Autumn table setting with pumpkins. Thanksgiving dinner and autumn decoration.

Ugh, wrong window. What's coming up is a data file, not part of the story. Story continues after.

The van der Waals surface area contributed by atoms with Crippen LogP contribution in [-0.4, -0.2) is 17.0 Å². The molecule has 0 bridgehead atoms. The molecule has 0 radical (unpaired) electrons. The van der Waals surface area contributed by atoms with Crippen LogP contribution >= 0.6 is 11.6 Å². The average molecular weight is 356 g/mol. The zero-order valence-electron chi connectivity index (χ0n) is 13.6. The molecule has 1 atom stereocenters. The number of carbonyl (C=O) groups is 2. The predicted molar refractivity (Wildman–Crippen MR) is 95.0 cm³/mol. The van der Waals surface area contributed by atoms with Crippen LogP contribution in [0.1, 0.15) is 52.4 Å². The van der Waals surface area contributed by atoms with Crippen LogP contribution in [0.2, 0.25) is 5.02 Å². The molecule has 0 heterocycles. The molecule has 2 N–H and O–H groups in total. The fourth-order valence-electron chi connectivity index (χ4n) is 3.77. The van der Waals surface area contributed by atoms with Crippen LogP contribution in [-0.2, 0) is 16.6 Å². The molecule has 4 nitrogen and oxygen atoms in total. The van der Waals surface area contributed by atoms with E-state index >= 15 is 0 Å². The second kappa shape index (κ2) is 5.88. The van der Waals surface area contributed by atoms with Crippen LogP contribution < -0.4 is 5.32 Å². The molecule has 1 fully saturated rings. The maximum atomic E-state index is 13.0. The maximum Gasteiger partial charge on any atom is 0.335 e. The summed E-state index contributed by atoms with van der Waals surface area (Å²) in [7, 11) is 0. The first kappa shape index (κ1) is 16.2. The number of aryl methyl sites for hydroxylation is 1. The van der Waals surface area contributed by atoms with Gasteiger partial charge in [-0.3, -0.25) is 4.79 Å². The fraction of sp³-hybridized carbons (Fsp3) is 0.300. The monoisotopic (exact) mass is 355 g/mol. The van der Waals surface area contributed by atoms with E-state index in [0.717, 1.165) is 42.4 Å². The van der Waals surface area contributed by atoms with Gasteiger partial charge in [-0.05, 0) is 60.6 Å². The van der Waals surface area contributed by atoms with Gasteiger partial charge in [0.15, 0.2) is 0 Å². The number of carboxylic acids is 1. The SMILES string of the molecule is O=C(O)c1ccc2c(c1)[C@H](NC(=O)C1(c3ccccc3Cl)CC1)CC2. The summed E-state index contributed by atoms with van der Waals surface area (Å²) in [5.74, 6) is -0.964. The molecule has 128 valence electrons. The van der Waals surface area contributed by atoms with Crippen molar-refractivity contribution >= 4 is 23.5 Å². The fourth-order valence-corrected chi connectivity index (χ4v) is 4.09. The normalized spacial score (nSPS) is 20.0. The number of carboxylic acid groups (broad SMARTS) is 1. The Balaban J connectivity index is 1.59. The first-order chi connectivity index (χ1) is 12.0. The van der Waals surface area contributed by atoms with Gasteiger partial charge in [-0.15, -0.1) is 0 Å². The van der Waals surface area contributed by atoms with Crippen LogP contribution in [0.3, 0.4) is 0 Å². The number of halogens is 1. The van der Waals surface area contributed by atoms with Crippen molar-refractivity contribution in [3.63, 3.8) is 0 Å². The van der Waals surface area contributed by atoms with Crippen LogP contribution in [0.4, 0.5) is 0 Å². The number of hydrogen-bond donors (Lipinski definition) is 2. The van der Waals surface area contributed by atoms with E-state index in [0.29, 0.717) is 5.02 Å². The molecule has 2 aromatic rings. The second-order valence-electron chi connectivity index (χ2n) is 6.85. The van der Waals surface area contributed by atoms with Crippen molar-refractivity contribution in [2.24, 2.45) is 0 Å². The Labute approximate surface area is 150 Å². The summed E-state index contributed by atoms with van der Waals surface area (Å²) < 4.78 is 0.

If so, you are not alone. A recent survey of employers revealed that upwards of 26% of employers will provide some form of Thanksgiving gift this year to their employees, an historically high percentage. But is that gift taxable? In general, under IRS guidelines, if the value and frequency with which the gift or benefit is provided is so small as to make accounting for it unreasonable or impractical, it’s not taxable. This is what the law calls a “de minimis” benefit. Examples of non-taxable “de minimis” employee benefits include occasional snacks, coffee, and doughnuts provided by the employer at breakfast or lunchtime; occasional tickets for entertainment events; and a holiday gift such as a Thanksgiving turkey or pumpkin pie. You can also give your employee a gift certificate to obtain a turkey at a local supermarket without running a-“foul” of the tax collector. But be careful: if the gift has a significant value, say more than $100, the IRS may not consider it a “de minims” benefit. Moreover, for gift certificates to not be taxable, they should only permit an employee to redeem them for food that they can acquire without having also to spend cash. Gift certificates with a specific cash value, or which are redeemable for general merchandise, are not de minimis benefits and are taxable.